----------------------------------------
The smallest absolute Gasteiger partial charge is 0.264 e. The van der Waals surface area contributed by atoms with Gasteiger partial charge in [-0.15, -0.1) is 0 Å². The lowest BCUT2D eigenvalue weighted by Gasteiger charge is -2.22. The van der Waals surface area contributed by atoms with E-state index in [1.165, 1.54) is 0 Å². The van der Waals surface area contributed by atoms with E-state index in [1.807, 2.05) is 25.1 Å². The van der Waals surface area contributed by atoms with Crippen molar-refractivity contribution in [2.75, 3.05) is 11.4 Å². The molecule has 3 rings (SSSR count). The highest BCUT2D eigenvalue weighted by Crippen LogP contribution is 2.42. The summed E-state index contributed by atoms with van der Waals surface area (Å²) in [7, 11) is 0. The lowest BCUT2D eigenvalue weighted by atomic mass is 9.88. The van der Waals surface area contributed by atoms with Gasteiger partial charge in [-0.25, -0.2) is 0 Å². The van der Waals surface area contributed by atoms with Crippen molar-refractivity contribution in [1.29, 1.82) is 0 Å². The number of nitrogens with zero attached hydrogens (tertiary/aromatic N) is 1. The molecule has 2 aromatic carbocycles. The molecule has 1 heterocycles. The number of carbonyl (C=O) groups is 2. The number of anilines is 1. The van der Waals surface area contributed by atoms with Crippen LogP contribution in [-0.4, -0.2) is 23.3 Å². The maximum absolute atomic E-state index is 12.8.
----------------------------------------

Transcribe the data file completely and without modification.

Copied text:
The smallest absolute Gasteiger partial charge is 0.264 e. The van der Waals surface area contributed by atoms with Gasteiger partial charge in [-0.15, -0.1) is 0 Å². The lowest BCUT2D eigenvalue weighted by Gasteiger charge is -2.22. The van der Waals surface area contributed by atoms with E-state index in [1.165, 1.54) is 0 Å². The van der Waals surface area contributed by atoms with E-state index in [1.807, 2.05) is 25.1 Å². The van der Waals surface area contributed by atoms with Crippen molar-refractivity contribution in [2.75, 3.05) is 11.4 Å². The molecule has 3 rings (SSSR count). The highest BCUT2D eigenvalue weighted by Crippen LogP contribution is 2.42. The summed E-state index contributed by atoms with van der Waals surface area (Å²) in [7, 11) is 0. The lowest BCUT2D eigenvalue weighted by atomic mass is 9.88. The van der Waals surface area contributed by atoms with Gasteiger partial charge in [-0.25, -0.2) is 0 Å². The van der Waals surface area contributed by atoms with Crippen molar-refractivity contribution in [1.29, 1.82) is 0 Å². The number of nitrogens with zero attached hydrogens (tertiary/aromatic N) is 1. The molecule has 2 aromatic carbocycles. The molecule has 1 heterocycles. The number of carbonyl (C=O) groups is 2. The number of anilines is 1. The van der Waals surface area contributed by atoms with Crippen LogP contribution in [-0.4, -0.2) is 23.3 Å². The maximum absolute atomic E-state index is 12.8.